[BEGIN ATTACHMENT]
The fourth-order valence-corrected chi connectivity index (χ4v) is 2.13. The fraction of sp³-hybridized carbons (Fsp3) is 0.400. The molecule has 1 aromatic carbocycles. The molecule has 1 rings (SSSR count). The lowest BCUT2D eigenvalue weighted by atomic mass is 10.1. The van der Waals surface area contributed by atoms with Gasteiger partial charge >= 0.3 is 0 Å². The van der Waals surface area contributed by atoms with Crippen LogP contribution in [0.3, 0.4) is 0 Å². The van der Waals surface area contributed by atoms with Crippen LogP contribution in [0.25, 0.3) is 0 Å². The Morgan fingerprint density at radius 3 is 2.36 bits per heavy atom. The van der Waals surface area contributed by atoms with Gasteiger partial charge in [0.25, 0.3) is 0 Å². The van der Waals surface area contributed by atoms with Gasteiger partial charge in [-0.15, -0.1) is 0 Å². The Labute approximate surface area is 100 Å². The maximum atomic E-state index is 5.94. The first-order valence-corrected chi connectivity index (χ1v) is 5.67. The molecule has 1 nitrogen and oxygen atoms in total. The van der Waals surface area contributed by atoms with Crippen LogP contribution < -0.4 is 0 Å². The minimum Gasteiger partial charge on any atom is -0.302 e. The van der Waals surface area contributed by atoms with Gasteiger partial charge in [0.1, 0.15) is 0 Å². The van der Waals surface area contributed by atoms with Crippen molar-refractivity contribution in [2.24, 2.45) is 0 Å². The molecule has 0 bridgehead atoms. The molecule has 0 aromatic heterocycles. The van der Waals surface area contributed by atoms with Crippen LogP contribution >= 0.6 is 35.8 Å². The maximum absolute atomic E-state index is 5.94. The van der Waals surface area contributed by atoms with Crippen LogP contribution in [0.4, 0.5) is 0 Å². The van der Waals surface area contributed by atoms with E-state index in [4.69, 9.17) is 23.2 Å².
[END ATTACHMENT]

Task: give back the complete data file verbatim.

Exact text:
The fourth-order valence-corrected chi connectivity index (χ4v) is 2.13. The fraction of sp³-hybridized carbons (Fsp3) is 0.400. The molecule has 1 aromatic carbocycles. The molecule has 1 rings (SSSR count). The lowest BCUT2D eigenvalue weighted by atomic mass is 10.1. The van der Waals surface area contributed by atoms with Gasteiger partial charge >= 0.3 is 0 Å². The van der Waals surface area contributed by atoms with Crippen LogP contribution in [0.3, 0.4) is 0 Å². The van der Waals surface area contributed by atoms with Crippen LogP contribution in [0.25, 0.3) is 0 Å². The Morgan fingerprint density at radius 3 is 2.36 bits per heavy atom. The van der Waals surface area contributed by atoms with Gasteiger partial charge in [0.25, 0.3) is 0 Å². The van der Waals surface area contributed by atoms with Gasteiger partial charge in [-0.15, -0.1) is 0 Å². The Labute approximate surface area is 100 Å². The maximum atomic E-state index is 5.94. The first-order valence-corrected chi connectivity index (χ1v) is 5.67. The molecule has 1 nitrogen and oxygen atoms in total. The van der Waals surface area contributed by atoms with Crippen LogP contribution < -0.4 is 0 Å². The minimum Gasteiger partial charge on any atom is -0.302 e. The van der Waals surface area contributed by atoms with Gasteiger partial charge in [0.1, 0.15) is 0 Å². The van der Waals surface area contributed by atoms with Crippen molar-refractivity contribution in [2.24, 2.45) is 0 Å². The molecule has 0 bridgehead atoms. The molecule has 0 aromatic heterocycles. The van der Waals surface area contributed by atoms with Crippen LogP contribution >= 0.6 is 35.8 Å². The maximum absolute atomic E-state index is 5.94. The van der Waals surface area contributed by atoms with Crippen LogP contribution in [0.4, 0.5) is 0 Å². The van der Waals surface area contributed by atoms with E-state index in [4.69, 9.17) is 23.2 Å².